OO is about modelling for *your* program, so the right OO model for your program might look very different from a program that deals with similar objects. Amazon's idea of a book for their online store can very different from that of an e-reader.




#5201549 GameState, is this a good practice?

Posted by rip-off on 03 January 2015 - 10:36 AM

Hi nunobarao. Good attempt.

There is a great heuristic to Object Oriented design called The single responsibility principle. Your current MainGame class has multiple responsibilities: handling the menu, running the game logic, managing levels. It isn't clear to me what the "level" is in this game, the concept appears not to be used.

Some people like resetting variables, others do not. Consider that both std::ifstream and std::string allow you to reset the object's state to being "fresh". However, with such a model comes complexity. I prefer to write classes to be used once, rather than re-used, unless that proves necessary.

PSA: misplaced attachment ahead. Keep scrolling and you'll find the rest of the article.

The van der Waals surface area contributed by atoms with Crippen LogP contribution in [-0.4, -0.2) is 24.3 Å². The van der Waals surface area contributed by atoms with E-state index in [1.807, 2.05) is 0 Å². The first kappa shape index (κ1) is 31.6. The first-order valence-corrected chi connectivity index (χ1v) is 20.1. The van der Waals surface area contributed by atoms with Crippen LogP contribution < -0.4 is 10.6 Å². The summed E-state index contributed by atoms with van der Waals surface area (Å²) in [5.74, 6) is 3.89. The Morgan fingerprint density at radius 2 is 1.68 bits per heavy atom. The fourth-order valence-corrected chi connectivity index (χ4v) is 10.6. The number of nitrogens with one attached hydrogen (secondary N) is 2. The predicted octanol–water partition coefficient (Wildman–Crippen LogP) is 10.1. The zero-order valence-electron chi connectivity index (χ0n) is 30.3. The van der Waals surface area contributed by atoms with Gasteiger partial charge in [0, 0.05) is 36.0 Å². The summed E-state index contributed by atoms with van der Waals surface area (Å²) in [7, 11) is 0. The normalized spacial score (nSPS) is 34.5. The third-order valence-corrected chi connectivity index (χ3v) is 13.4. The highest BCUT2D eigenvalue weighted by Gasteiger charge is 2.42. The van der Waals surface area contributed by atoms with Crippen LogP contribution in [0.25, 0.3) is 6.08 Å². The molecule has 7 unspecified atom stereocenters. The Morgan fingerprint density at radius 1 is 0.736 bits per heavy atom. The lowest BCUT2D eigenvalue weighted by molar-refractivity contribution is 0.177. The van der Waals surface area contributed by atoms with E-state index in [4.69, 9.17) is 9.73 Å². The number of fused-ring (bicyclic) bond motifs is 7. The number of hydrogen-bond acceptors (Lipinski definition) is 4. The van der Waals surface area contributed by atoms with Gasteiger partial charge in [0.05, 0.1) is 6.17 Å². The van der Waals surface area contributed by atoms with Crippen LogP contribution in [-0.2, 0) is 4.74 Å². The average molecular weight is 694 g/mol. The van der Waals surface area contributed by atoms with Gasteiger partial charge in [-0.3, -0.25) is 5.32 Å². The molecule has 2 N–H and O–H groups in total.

Note that you will struggle to come up with an Object Oriented design for such a small program. It is always going to be a little forced and over-engineered.

Note that not everything needs to be in an object. For example, seeding the random number generator should be done once at program startup. You can actually get less randomness to your results by reseeding, though it probably won't affect this game.


#5201540 Yet another global variable debate

Posted by rip-off on 03 January 2015 - 09:43 AM

Your solution with the systems declared in a certain order as private members of an enclosing class is error prone too, anyone can mix the list and you'll spend a lot of time tracking that error. The mixed code looks like working code, so the programmer fixing the new bug wouldn't look at it at first. With that approach you can only comment a lot and expect the comments to be updated if anything changes, and expect everyone to read the comments.

If you don't have any globals, then any dependencies must be passed. Thus, if the order of construction is important, it should be obvious from the need to pass Object A to Object B's constructor.

Yes, a careless programmer might do something silly, but overall this is quite explicit - I would say more so than the order of init / destroy calls in main(), particularly where there is global access it could be easy to add a new dependency (e.g. reference the RenderEngine in a helper function that is ultimately called as part of initialising some other part of the system).